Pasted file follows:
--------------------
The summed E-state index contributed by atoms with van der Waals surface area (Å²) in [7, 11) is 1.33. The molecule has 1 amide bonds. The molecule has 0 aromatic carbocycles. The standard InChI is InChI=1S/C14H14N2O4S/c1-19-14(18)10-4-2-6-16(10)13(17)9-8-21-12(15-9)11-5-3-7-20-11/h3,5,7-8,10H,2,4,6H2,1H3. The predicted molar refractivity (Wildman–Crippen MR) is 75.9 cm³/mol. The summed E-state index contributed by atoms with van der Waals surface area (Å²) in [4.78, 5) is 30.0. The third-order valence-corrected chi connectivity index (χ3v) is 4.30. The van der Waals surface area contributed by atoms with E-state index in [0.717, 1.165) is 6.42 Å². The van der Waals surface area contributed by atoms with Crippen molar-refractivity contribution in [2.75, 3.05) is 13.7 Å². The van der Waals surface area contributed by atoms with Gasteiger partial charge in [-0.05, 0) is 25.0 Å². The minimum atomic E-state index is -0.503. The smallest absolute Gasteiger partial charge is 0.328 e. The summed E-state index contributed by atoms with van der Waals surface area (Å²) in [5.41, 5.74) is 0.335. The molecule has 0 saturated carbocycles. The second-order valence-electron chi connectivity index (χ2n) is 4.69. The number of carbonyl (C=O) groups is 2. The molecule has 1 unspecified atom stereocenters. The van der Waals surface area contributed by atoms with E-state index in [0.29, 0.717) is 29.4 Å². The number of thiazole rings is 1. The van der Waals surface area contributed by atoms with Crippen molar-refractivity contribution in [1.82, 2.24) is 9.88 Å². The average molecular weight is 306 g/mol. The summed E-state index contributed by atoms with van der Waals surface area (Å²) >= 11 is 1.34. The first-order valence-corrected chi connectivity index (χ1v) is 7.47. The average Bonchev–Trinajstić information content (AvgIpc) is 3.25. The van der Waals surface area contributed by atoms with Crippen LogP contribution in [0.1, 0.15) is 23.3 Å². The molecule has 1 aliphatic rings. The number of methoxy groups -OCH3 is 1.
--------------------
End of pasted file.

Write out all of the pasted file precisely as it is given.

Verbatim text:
The summed E-state index contributed by atoms with van der Waals surface area (Å²) in [7, 11) is 1.33. The molecule has 1 amide bonds. The molecule has 0 aromatic carbocycles. The standard InChI is InChI=1S/C14H14N2O4S/c1-19-14(18)10-4-2-6-16(10)13(17)9-8-21-12(15-9)11-5-3-7-20-11/h3,5,7-8,10H,2,4,6H2,1H3. The predicted molar refractivity (Wildman–Crippen MR) is 75.9 cm³/mol. The summed E-state index contributed by atoms with van der Waals surface area (Å²) in [4.78, 5) is 30.0. The third-order valence-corrected chi connectivity index (χ3v) is 4.30. The van der Waals surface area contributed by atoms with E-state index in [0.717, 1.165) is 6.42 Å². The van der Waals surface area contributed by atoms with Crippen molar-refractivity contribution in [2.75, 3.05) is 13.7 Å². The van der Waals surface area contributed by atoms with Gasteiger partial charge in [-0.05, 0) is 25.0 Å². The minimum atomic E-state index is -0.503. The smallest absolute Gasteiger partial charge is 0.328 e. The summed E-state index contributed by atoms with van der Waals surface area (Å²) in [5.41, 5.74) is 0.335. The molecule has 0 saturated carbocycles. The second-order valence-electron chi connectivity index (χ2n) is 4.69. The number of carbonyl (C=O) groups is 2. The molecule has 1 unspecified atom stereocenters. The van der Waals surface area contributed by atoms with E-state index in [0.29, 0.717) is 29.4 Å². The number of thiazole rings is 1. The van der Waals surface area contributed by atoms with Crippen molar-refractivity contribution in [1.82, 2.24) is 9.88 Å². The average molecular weight is 306 g/mol. The summed E-state index contributed by atoms with van der Waals surface area (Å²) >= 11 is 1.34. The first-order valence-corrected chi connectivity index (χ1v) is 7.47. The average Bonchev–Trinajstić information content (AvgIpc) is 3.25. The van der Waals surface area contributed by atoms with Crippen LogP contribution in [0.1, 0.15) is 23.3 Å². The molecule has 1 aliphatic rings. The number of methoxy groups -OCH3 is 1.